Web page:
Easily the most anticipated horror movie of the past decade, "Freddy vs. Jason" was a critical disaster, but a box office giant and fan favorite. Producers must have been somewhat nervous, because the last Jason film ("Jason X") was a dud at the box office, as was the last Freddy film ("Wes Craven's New Nightmare").
The idea of bringing these two horror icons together was a difficult one to pull off. New Line went through several scripts before they found one that came close to satisfactory. The script, by Damian Shannon and Mark Swift, basically just delivers a solid "Nightmare on Elm Street" movie, while weaving Jason into the tale. After a decade in hell, Freddy (Krueger) brings Jason (Kirzinger) back to life to deliver fear into the hearts of the teenagers of Elm Street, who have long since forgotten about the glove-wearing boogeyman that once terrified generations before them. Why and how Jason was brought back are never really explained. But, somehow, thanks to the fear Jason is bringing back to the community, Freddy eventually begins infecting the dreams of Elm Street teens again.
After the postmodern cynicism of the Scream series and its offspring, it's nice, finally, to see a slasher film that stays blissfully close to formula. The movie opens with a monologue by Freddy, explaining why he's been gone so long: The kids of Elm Street have forgotten about him, and thanks to powerful psychiatric drugs, there's little hope he'll be able to haunt their dreams again. Cut to a girl a girl skinny-dipping at Camp Crystal Lake, only to be quickly dispatched by Jason, who is then treated to a vision of his mother instructing him to visit Elm Street and start killing teens there. Naturally, this visage of his mother is actually Freddy. In fact, Jason is dead and has been "dreaming" this whole time. His body is resurrected, and the hockey mask-wearing killer heads to the Elm Street suburbs to start killing there.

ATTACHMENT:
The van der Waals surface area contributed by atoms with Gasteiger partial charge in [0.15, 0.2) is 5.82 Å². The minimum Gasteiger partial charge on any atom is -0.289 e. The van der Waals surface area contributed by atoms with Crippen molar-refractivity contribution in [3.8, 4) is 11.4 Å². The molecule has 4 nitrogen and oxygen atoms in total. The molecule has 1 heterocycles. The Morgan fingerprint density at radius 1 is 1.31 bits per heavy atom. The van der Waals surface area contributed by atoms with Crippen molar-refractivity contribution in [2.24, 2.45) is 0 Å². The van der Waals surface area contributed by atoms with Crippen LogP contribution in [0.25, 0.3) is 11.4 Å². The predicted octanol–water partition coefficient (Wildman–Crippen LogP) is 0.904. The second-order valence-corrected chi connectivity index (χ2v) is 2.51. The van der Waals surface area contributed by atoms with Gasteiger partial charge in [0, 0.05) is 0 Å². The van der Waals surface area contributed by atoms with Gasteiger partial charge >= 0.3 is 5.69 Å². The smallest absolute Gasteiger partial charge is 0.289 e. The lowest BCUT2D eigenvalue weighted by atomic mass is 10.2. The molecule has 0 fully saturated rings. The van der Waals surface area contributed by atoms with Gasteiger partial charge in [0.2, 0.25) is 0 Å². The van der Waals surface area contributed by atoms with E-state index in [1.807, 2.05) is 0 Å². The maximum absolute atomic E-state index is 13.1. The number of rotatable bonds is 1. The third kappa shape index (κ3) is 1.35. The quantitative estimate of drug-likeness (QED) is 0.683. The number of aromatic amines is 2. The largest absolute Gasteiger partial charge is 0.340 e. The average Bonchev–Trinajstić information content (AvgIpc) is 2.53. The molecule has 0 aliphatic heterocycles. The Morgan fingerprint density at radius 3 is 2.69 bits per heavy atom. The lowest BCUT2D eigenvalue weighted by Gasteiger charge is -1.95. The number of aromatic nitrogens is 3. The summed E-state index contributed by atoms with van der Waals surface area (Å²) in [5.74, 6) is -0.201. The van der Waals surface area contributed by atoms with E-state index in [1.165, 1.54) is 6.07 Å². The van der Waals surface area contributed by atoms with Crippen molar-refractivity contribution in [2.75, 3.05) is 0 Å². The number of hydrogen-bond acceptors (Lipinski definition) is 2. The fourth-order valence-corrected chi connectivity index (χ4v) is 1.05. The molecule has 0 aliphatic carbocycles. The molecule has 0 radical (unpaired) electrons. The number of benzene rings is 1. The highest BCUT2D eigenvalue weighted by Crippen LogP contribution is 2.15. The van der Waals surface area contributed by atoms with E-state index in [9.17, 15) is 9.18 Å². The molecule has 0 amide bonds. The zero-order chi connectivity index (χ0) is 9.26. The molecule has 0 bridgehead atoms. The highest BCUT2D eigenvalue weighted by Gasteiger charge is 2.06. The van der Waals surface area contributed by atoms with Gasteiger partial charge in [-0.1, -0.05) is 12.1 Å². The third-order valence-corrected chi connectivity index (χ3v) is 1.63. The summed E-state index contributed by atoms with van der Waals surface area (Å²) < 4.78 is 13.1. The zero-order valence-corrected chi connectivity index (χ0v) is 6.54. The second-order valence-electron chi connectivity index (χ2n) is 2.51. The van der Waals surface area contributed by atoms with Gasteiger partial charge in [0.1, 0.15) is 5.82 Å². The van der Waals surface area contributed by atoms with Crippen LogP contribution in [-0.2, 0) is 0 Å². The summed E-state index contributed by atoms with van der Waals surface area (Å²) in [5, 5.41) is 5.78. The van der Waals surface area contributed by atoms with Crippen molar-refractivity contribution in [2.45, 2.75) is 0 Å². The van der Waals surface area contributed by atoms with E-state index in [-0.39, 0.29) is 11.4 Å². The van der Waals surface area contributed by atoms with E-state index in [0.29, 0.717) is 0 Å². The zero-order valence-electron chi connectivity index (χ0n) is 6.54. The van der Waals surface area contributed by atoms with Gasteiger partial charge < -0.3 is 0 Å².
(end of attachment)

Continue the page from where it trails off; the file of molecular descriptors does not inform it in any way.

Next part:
Jason targets a home full of Elm Street teens partying up suburban-style. (We get to see Katharine Isabelle, hottie of "Ginger Snaps" fame, nude in a shower while her boyfriend is being dispatched.) After the police arrive to survey the carnage, we discover that these teens hardly even know about Freddy, who hasn't had the pleasure of visiting the dreams of Elm Street residents in over a decade. As it turns out, Freddy has resurrected Jason to bring fear back into the hearts of teens in his hometown, so he can once again infect their sleep.
As standard Nightmare on Elm Street movies go, "Freddy vs. Jason" is the best one since Part 4. Some of the dream sequences deliver that same Craven-esque terror early of entries in the series. And as a Jason flick, it's the best one since Part 6. FvJ even feels like it was made in the 1980s, sticking to the Elm Street formula until Freddy finally declares war on Jason during the last half of the film. We get the inevitable fight scene during a dream, where Freddy has all the advantages, and finally one that takes place in the real world, where the odds favor Jason. The film even manages to humanize Jason a bit with reenactments of the taunts he suffered as a retarded boy at Camp Crystal Lake.
Not a masterpiece, but a true return to form for the slasher genre, "FvJ" was Number One at the box office two weekends in a row. Robert Englund has already said he won't be back for a sequel.